News from the Archive

The Mary Tyler Moore Show Finale at 40

March 19th, 2017

Forty years ago, on March 19, 1977, the cast of The Mary Tyler Moore Show took their final bow. The series finale, “The Last Show” saw the gang at WJM facing a new station manager and a round of surprise firings. Show creators Allan Burns and James L. Brooks brought back every writer who had written on the show more than once, and crafted a funny, heartwarming script that, as Brooks says, “made the series end honestly.” 

But not every moment in the final episode was pre-planned. The group hug turned group walk wasn’t written at all. As Mary Tyler Moore describes it, that moment, “came about spontaneously during rehearsal… In the script it was written, ‘they break up and they go to the Kleenex.’” But Gavin MacLeod, who played "Murray Slaughter" on the show, says that James L. Brooks inspired the group to hang on to each other and move as one, “Jim said, ‘Go for it! Go for it!’”

Watch to hear more about the finale of The Mary Tyler Moore Show, and check out our Mary Tyler Moore Show page for more stories from the cast, crew, and creators of the beloved series. 

-Jenna Hymes

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Feel Good Friday: How Kermit's "Bein' Green" Came To Be

March 17th, 2017
Bein' Green

When Kermit the Frog sings, magic happens. Part of that magic stems from the genius of Sesame Street's music director Joe Raposo. Many of those songs you love from your childhood - "One Of These Things [Is Not Like The Others]," "Sing," "C Is For Cookie" - were his creations. Raposo passed away before the Archive was founded, but we've been lucky enough to interview many of his Sesame Street colleagues. Here's the tale of how "Bein' Green" came to be, according to Bob McGrath, Joan Ganz Cooney, and music director Danny Epstein:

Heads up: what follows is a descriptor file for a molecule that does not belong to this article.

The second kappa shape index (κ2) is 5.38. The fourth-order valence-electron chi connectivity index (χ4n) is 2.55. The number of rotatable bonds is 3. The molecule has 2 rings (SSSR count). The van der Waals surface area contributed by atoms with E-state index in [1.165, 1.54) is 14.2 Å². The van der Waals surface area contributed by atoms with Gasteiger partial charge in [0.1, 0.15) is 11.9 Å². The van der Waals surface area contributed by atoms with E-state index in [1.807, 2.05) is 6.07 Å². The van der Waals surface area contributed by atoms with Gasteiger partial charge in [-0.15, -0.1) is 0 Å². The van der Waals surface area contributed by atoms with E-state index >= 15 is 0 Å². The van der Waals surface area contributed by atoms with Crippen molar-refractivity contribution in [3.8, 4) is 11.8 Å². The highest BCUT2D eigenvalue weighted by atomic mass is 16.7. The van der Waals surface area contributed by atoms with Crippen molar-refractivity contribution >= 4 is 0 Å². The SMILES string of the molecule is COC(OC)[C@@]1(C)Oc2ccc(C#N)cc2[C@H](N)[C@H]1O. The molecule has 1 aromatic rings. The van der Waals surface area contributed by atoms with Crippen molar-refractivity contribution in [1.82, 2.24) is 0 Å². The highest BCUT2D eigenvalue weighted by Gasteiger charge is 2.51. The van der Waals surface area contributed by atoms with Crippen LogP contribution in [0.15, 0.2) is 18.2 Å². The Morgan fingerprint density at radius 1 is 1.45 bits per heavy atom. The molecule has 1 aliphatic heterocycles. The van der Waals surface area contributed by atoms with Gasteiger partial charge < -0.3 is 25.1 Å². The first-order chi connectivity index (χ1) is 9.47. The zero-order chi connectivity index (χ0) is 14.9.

Now you want to hear the song again, right? Here's Kermit and Ray Charles' duet :

Magic.

- by Adrienne Faillace

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Mary, Rhoda, and Phyllis: TV's First Realistic Female Friends

March 10th, 2017
Mary Tyler Moore, Valerie Harper, Cloris Leachman

Hearing the news of Mary Tyler Moore’s passing in January really stung. Her contributions to the art forms of television and comedy are incalculable. The characters from The Mary Tyler Moore Show (and The Dick Van Dyke Show, for that matter) are as familiar as family. Mary Richards and her friends and co-workers were three-dimensional and fallible, perhaps more so than any television characters that had come before. Co-creator James L. Brooks’ more realistic style on The Mary Tyler Moore Show would help bring about a revolution in television writing in the ‘70s.

My first exposure to The Mary Tyler Moore Show came when it ran in syndication on New York station WNBC at 4:00pm each weekday. At some point, it was moved to a 2am timeslot, where they would run four back-to-back episodes each morning. This went on for several years, until it suddenly stopped. Author Fran Lebowitz was incensed at the cancellation, and I was glad to hear her complain about it one evening on Late Night with David Letterman. She later stated:

I happened to be in the forefront of the fight to keep The Mary Tyler Moore Show reruns on the air in New York. One night when Mary Tyler Moore was supposed to come on, The Toni Tennille Show appeared in her time slot. I called up NBC and asked them what happened. They said they didn’t know. The next day a friend of mine from the New York Post called the vice president of NBC and said they had taken it off the air because they didn’t think anybody was watching it. We managed to get it back on in two days.

I completely understand Lebowitz’s passion and activism here. At the cold, dark hour of 2am in New York City, those reruns allowed her to visit with friends for two hours. There’s a warm comfort in watching The Mary Tyler Moore Show that you get from no other series, due to the outstanding writing and to the cast.